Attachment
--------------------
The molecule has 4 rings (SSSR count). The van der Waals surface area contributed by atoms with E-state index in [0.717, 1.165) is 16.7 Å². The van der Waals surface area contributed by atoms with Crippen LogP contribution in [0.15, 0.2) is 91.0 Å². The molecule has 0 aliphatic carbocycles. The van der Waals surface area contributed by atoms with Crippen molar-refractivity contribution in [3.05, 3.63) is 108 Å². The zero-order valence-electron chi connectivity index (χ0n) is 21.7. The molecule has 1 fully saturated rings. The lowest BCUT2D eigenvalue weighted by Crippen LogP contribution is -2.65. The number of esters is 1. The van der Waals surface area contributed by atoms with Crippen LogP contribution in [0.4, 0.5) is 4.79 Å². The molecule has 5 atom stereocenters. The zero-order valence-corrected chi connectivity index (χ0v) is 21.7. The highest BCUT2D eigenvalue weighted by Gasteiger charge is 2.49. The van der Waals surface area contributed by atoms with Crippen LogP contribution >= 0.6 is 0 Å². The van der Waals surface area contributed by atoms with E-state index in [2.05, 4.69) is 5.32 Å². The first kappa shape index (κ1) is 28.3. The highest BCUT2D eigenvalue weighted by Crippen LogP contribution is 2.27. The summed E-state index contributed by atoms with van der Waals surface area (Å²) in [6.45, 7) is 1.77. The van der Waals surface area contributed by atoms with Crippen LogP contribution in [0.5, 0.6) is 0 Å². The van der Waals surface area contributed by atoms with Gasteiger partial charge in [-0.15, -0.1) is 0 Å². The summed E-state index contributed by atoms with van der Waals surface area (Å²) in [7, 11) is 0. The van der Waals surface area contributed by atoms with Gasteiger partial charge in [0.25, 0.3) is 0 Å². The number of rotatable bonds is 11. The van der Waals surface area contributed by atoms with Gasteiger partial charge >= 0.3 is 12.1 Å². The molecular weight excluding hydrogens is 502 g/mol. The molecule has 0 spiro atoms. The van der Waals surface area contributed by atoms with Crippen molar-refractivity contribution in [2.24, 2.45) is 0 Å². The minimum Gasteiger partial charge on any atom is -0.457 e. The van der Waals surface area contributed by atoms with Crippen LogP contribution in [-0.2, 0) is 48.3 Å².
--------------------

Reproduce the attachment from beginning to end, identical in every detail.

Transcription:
The molecule has 4 rings (SSSR count). The van der Waals surface area contributed by atoms with E-state index in [0.717, 1.165) is 16.7 Å². The van der Waals surface area contributed by atoms with Crippen LogP contribution in [0.15, 0.2) is 91.0 Å². The molecule has 0 aliphatic carbocycles. The van der Waals surface area contributed by atoms with Crippen molar-refractivity contribution in [3.05, 3.63) is 108 Å². The zero-order valence-electron chi connectivity index (χ0n) is 21.7. The molecule has 1 fully saturated rings. The lowest BCUT2D eigenvalue weighted by Crippen LogP contribution is -2.65. The number of esters is 1. The van der Waals surface area contributed by atoms with Crippen LogP contribution in [0.4, 0.5) is 4.79 Å². The molecule has 5 atom stereocenters. The zero-order valence-corrected chi connectivity index (χ0v) is 21.7. The highest BCUT2D eigenvalue weighted by Gasteiger charge is 2.49. The van der Waals surface area contributed by atoms with Crippen LogP contribution >= 0.6 is 0 Å². The van der Waals surface area contributed by atoms with E-state index in [2.05, 4.69) is 5.32 Å². The first kappa shape index (κ1) is 28.3. The highest BCUT2D eigenvalue weighted by Crippen LogP contribution is 2.27. The summed E-state index contributed by atoms with van der Waals surface area (Å²) in [6.45, 7) is 1.77. The van der Waals surface area contributed by atoms with Crippen LogP contribution in [0.5, 0.6) is 0 Å². The van der Waals surface area contributed by atoms with Gasteiger partial charge in [-0.15, -0.1) is 0 Å². The summed E-state index contributed by atoms with van der Waals surface area (Å²) in [7, 11) is 0. The van der Waals surface area contributed by atoms with Gasteiger partial charge in [0.25, 0.3) is 0 Å². The number of rotatable bonds is 11. The van der Waals surface area contributed by atoms with Gasteiger partial charge >= 0.3 is 12.1 Å². The molecular weight excluding hydrogens is 502 g/mol. The molecule has 0 spiro atoms. The van der Waals surface area contributed by atoms with Crippen molar-refractivity contribution in [2.24, 2.45) is 0 Å². The minimum Gasteiger partial charge on any atom is -0.457 e. The van der Waals surface area contributed by atoms with Crippen LogP contribution in [-0.2, 0) is 48.3 Å².